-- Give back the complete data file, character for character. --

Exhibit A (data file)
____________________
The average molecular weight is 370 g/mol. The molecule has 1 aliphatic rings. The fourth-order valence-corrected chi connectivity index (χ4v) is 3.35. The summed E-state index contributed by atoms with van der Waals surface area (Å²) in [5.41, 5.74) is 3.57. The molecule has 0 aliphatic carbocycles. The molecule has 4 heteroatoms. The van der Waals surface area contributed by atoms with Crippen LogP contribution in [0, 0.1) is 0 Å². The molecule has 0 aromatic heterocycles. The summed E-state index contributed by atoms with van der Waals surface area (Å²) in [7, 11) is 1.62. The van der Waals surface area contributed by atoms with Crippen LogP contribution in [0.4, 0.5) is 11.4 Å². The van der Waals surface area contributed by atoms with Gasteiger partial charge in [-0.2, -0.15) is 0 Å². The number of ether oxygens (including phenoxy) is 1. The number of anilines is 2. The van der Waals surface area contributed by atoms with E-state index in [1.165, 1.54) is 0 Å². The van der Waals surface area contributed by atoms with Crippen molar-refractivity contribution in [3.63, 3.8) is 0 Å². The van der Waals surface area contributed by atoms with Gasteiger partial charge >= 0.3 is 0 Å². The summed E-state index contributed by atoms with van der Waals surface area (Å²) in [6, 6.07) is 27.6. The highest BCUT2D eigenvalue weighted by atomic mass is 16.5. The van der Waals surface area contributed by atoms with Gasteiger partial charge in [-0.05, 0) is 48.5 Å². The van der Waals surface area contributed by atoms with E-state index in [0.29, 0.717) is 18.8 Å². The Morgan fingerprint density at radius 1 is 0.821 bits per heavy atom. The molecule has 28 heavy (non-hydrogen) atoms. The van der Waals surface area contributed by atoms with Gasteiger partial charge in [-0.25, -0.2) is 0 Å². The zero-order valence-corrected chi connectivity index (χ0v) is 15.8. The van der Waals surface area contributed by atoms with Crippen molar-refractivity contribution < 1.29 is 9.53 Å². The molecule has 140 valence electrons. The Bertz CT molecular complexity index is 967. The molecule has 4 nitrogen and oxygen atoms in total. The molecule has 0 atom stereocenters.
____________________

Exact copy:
The average molecular weight is 370 g/mol. The molecule has 1 aliphatic rings. The fourth-order valence-corrected chi connectivity index (χ4v) is 3.35. The summed E-state index contributed by atoms with van der Waals surface area (Å²) in [5.41, 5.74) is 3.57. The molecule has 0 aliphatic carbocycles. The molecule has 4 heteroatoms. The van der Waals surface area contributed by atoms with Crippen LogP contribution in [0, 0.1) is 0 Å². The molecule has 0 aromatic heterocycles. The summed E-state index contributed by atoms with van der Waals surface area (Å²) in [7, 11) is 1.62. The van der Waals surface area contributed by atoms with Crippen LogP contribution in [0.4, 0.5) is 11.4 Å². The van der Waals surface area contributed by atoms with Gasteiger partial charge in [-0.2, -0.15) is 0 Å². The number of ether oxygens (including phenoxy) is 1. The number of anilines is 2. The van der Waals surface area contributed by atoms with E-state index in [1.165, 1.54) is 0 Å². The van der Waals surface area contributed by atoms with Crippen molar-refractivity contribution in [3.63, 3.8) is 0 Å². The van der Waals surface area contributed by atoms with Gasteiger partial charge >= 0.3 is 0 Å². The summed E-state index contributed by atoms with van der Waals surface area (Å²) in [6, 6.07) is 27.6. The highest BCUT2D eigenvalue weighted by atomic mass is 16.5. The van der Waals surface area contributed by atoms with Gasteiger partial charge in [-0.05, 0) is 48.5 Å². The van der Waals surface area contributed by atoms with E-state index in [0.29, 0.717) is 18.8 Å². The Morgan fingerprint density at radius 1 is 0.821 bits per heavy atom. The molecule has 28 heavy (non-hydrogen) atoms. The van der Waals surface area contributed by atoms with Gasteiger partial charge in [-0.25, -0.2) is 0 Å². The zero-order valence-corrected chi connectivity index (χ0v) is 15.8. The van der Waals surface area contributed by atoms with Crippen molar-refractivity contribution < 1.29 is 9.53 Å². The molecule has 140 valence electrons. The Bertz CT molecular complexity index is 967. The molecule has 4 nitrogen and oxygen atoms in total. The molecule has 0 atom stereocenters.